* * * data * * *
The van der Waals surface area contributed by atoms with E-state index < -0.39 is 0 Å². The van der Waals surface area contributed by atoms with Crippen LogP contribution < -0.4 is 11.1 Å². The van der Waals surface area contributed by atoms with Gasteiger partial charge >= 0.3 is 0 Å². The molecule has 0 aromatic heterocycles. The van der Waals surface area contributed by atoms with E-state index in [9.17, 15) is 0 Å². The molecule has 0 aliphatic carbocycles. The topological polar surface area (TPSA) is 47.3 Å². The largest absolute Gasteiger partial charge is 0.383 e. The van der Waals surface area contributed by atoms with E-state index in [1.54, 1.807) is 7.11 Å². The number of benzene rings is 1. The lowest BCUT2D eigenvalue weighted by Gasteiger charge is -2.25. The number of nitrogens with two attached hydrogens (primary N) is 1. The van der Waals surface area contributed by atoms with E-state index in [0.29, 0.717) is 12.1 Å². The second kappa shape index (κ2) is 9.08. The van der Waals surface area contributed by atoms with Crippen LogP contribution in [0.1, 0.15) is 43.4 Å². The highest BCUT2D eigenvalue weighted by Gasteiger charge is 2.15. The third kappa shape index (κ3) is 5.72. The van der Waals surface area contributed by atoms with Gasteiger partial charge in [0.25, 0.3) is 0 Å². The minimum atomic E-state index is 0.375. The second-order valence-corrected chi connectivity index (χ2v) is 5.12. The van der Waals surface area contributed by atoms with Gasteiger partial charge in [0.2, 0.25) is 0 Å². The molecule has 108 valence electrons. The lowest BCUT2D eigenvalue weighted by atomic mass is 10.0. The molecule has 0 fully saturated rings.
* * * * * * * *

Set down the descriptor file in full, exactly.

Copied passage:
The van der Waals surface area contributed by atoms with E-state index < -0.39 is 0 Å². The van der Waals surface area contributed by atoms with Crippen LogP contribution < -0.4 is 11.1 Å². The van der Waals surface area contributed by atoms with Gasteiger partial charge >= 0.3 is 0 Å². The molecule has 0 aromatic heterocycles. The van der Waals surface area contributed by atoms with E-state index in [9.17, 15) is 0 Å². The molecule has 0 aliphatic carbocycles. The topological polar surface area (TPSA) is 47.3 Å². The largest absolute Gasteiger partial charge is 0.383 e. The van der Waals surface area contributed by atoms with E-state index in [1.54, 1.807) is 7.11 Å². The number of benzene rings is 1. The lowest BCUT2D eigenvalue weighted by Gasteiger charge is -2.25. The number of nitrogens with two attached hydrogens (primary N) is 1. The van der Waals surface area contributed by atoms with E-state index in [0.29, 0.717) is 12.1 Å². The second kappa shape index (κ2) is 9.08. The van der Waals surface area contributed by atoms with Crippen LogP contribution in [0.1, 0.15) is 43.4 Å². The highest BCUT2D eigenvalue weighted by Gasteiger charge is 2.15. The third kappa shape index (κ3) is 5.72. The van der Waals surface area contributed by atoms with Gasteiger partial charge in [0.25, 0.3) is 0 Å². The minimum atomic E-state index is 0.375. The second-order valence-corrected chi connectivity index (χ2v) is 5.12. The van der Waals surface area contributed by atoms with Gasteiger partial charge in [0.2, 0.25) is 0 Å². The molecule has 108 valence electrons. The lowest BCUT2D eigenvalue weighted by atomic mass is 10.0. The molecule has 0 fully saturated rings.